algorithm we might make one measurement every sweep
of the lattice. Thus the total number of measurements
we make of magnetization or energy (or whatever)
during the run is usually greater than the number of
independent measurements. There are a number of
subsets of the data that we used in the first term. This is
not strictly speaking necessary, but it makes (t) a little
better behaved. In Figure 3.5 we have also normalized
(t) by dividing throughout by (0), but this is optional.
Weve just done it for nea
measurement of the energy also. 3.3 Measurement 57
Given the energy and the magnetization of our Ising
system at a selection of times during the simulation, we
can average them to find the estimators of the internal
energy and average magnetization. Then
in Section 1.2.1, a system at equilibrium spends the
overwhelming majority of its time in a small subset of
states in which its internal energy and other properties
take a narrow range of values. In order to get a good
estimate of the equilibrium value of
estimate of the specific heat using all the data.11 Both
the jackknife and the bootstrap give good estimates of
errors for large data sets, and as the size of the data set
becomes infinite they give exact estimates. Which one
we choose in a particular cas
also suffers from this problem, unless we only perform
our fit over the exact range of times for which true
exponential behaviour is present. Normally, we dont
know what this range is, so the fitting method is no more
accurate than calculating the integra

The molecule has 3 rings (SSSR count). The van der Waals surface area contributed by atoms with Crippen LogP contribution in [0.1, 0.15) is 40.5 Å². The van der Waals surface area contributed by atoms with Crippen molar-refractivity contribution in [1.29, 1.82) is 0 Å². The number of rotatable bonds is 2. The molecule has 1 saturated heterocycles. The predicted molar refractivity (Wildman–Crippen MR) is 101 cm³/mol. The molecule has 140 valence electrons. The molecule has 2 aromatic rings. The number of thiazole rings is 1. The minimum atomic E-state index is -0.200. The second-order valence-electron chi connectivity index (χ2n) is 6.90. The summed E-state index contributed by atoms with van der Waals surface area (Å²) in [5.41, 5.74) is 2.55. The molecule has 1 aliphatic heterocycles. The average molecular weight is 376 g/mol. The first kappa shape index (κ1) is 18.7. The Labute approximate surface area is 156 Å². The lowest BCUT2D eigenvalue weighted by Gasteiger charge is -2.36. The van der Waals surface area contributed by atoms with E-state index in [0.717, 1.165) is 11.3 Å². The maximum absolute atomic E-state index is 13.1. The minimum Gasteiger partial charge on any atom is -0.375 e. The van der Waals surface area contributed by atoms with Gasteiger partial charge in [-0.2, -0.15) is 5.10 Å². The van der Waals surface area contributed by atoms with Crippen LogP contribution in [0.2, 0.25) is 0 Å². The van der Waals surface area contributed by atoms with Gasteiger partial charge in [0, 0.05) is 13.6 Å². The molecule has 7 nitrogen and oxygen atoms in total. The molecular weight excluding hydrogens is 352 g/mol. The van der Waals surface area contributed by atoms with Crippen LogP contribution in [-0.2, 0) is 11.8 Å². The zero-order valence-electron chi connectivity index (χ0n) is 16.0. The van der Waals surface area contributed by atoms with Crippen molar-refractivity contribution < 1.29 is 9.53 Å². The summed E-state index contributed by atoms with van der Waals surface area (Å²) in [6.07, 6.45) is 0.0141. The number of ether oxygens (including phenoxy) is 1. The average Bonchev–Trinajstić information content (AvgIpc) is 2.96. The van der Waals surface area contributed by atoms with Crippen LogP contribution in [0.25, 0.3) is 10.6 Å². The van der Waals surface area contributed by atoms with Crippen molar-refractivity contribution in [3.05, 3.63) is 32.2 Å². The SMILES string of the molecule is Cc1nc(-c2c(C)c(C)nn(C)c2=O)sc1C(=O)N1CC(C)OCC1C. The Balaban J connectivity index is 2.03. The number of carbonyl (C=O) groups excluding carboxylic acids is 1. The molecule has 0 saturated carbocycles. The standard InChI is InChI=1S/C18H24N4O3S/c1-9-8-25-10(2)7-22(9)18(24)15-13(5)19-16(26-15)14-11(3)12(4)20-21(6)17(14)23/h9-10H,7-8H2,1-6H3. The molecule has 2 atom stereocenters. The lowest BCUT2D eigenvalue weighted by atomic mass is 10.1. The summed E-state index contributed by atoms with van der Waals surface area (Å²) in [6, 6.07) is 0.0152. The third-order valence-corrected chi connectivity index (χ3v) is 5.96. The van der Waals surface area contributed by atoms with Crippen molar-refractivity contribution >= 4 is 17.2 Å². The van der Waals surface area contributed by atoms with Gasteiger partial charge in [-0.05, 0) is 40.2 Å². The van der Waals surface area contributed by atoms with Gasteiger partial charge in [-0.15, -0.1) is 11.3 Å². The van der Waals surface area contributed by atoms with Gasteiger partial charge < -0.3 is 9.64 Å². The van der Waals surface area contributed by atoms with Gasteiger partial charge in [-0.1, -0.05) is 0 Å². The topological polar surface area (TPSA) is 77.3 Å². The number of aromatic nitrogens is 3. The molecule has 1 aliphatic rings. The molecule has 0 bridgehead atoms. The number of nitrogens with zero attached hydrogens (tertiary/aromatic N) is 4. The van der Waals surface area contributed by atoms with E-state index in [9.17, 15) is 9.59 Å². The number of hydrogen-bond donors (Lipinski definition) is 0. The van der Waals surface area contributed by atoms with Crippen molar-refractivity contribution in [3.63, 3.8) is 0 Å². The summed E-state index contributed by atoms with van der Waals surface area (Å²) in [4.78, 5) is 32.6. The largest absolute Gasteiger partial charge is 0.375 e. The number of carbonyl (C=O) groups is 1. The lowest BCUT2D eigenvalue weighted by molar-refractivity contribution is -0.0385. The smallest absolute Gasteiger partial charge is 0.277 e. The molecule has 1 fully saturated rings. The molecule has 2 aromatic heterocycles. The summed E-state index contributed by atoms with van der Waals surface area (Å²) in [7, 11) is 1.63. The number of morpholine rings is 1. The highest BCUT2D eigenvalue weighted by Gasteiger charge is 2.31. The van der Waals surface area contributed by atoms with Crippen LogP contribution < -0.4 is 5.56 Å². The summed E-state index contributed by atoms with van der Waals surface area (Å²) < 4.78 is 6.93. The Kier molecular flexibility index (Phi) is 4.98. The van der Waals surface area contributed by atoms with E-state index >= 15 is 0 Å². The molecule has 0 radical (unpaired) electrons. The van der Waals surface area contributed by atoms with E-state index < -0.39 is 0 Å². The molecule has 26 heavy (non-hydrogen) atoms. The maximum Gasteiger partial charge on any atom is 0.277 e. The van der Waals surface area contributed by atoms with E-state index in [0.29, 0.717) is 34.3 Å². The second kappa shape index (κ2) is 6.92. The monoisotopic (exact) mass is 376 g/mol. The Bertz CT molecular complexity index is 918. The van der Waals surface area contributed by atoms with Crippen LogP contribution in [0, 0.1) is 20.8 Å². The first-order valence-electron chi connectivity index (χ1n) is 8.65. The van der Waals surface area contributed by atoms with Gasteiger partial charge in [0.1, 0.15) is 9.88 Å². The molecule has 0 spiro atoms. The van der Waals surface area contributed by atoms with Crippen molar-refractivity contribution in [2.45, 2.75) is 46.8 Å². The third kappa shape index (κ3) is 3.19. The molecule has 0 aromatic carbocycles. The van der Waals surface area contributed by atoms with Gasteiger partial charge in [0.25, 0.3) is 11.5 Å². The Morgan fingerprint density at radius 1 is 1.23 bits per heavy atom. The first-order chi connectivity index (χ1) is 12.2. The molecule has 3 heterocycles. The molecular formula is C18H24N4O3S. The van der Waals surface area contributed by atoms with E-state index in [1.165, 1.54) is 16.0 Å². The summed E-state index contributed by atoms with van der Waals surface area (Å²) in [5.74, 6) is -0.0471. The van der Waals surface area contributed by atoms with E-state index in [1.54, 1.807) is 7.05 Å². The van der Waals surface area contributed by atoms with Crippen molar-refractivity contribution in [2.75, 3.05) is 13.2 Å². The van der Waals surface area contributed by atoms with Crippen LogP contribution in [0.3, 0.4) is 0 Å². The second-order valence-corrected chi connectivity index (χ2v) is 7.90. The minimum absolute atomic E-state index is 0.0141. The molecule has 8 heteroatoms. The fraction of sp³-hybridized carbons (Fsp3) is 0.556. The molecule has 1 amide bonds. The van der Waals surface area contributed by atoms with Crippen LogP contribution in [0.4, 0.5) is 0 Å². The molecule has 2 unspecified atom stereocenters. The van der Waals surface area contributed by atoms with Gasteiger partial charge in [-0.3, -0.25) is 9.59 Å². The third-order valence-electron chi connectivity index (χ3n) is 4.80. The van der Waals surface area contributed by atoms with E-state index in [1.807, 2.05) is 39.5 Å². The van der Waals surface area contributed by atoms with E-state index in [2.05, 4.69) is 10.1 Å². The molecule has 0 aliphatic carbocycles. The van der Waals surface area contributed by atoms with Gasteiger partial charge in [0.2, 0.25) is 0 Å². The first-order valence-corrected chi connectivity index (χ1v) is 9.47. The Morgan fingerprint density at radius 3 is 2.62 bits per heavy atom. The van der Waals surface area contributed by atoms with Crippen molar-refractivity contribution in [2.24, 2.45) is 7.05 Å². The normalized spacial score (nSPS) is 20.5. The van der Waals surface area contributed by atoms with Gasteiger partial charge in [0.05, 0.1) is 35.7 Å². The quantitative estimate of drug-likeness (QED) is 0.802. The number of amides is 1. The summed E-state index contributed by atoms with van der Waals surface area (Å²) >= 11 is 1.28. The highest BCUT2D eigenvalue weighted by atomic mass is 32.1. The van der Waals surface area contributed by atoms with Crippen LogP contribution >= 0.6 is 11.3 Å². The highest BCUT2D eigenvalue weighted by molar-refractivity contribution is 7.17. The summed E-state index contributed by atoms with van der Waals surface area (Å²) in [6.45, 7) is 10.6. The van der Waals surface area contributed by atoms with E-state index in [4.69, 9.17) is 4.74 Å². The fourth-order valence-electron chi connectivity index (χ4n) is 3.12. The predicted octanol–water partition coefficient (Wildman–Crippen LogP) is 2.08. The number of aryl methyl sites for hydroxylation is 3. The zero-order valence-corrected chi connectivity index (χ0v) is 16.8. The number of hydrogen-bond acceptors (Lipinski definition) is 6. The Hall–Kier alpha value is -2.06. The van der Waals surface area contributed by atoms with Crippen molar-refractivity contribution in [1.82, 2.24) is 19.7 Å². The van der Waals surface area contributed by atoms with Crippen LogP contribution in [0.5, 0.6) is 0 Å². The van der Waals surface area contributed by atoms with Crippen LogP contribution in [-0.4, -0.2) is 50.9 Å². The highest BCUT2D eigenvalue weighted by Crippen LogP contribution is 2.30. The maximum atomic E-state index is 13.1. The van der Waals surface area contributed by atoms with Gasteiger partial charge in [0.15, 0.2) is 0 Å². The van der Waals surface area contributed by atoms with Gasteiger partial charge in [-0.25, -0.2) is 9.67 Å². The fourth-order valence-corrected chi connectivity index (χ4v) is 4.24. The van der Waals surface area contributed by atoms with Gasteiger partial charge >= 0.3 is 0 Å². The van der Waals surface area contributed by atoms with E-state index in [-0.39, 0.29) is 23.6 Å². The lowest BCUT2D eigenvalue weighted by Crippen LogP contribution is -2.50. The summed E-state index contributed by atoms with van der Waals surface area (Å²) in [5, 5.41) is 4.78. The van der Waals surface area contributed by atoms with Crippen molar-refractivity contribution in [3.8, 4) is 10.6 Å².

process takes on the order of 107 steps in this case.
However looking at pictures of the lattice is not a reliable
way of gauging when the system has come to
equilibrium. A better way, which takes very little extra
effort, is to plot a graph of some quant
these bootstrap calculations of the specific heat, our
estimate of the error is given by = q c 2 c 2 . (3.41)
Notice that there is no extra factor of 1/(n 1) here as
there was in Equation (3.37). (It is clear that the latter
would not give a correct resul
independent samples was twice the correlation time.
Note that the value of in Equation (3.40) is independent
of the value of t, which means we are free to choose t
in whatever way is most convenient. 3.4.2 The blocking
method There are some cases where it
should be the number of independent measurements. In
practice the measurements made are usually not all
independent, but luckily it transpires that the bootstrap
method is not much affected by this difference, a point
which is discussed further below.) We
one for each spin in the system, on averagewe say we
have completed one sweep of the lattice. We could
therefore also say that the time axis of Figure 3.3 was
calibrated in sweeps. Judging the equilibration of a
system by eye from a plot such as Figure 3.
notice that only one spin k flips at a time in the
Metropolis algorithm, so the change of magnetization
from state to state is M = M M = X i s i X i s
i = s k s k = 2s k , (3.13) where the last equality
follows from Equation (3.9). Thus, the clever way t
thus: i = 1 log i (3.33) for all i 6= 0, then Equation
(3.32) can be written Q(t) = Q() +X i6=0 aiqie t/i .
(3.34) 8P is in general not symmetric, so its right and left
eigenvectors are not the same. 3.3 Measurement 65 The
quantities i are the correlation
note, if we simply apply the FFT algorithm directly to our
magnetization data, the result produced is the Fourier
transform of an infinite periodic repetition of the data
set, which is not quite what we want in Equation (3.22). A
simple way of getting aro
If you need to calculate an autocorrelation a thousand
times, and each time takes a few seconds on the
computer, then the seconds start to add up. In this case,
at the expense of rather greater programming effort, we
can often speed up the process by the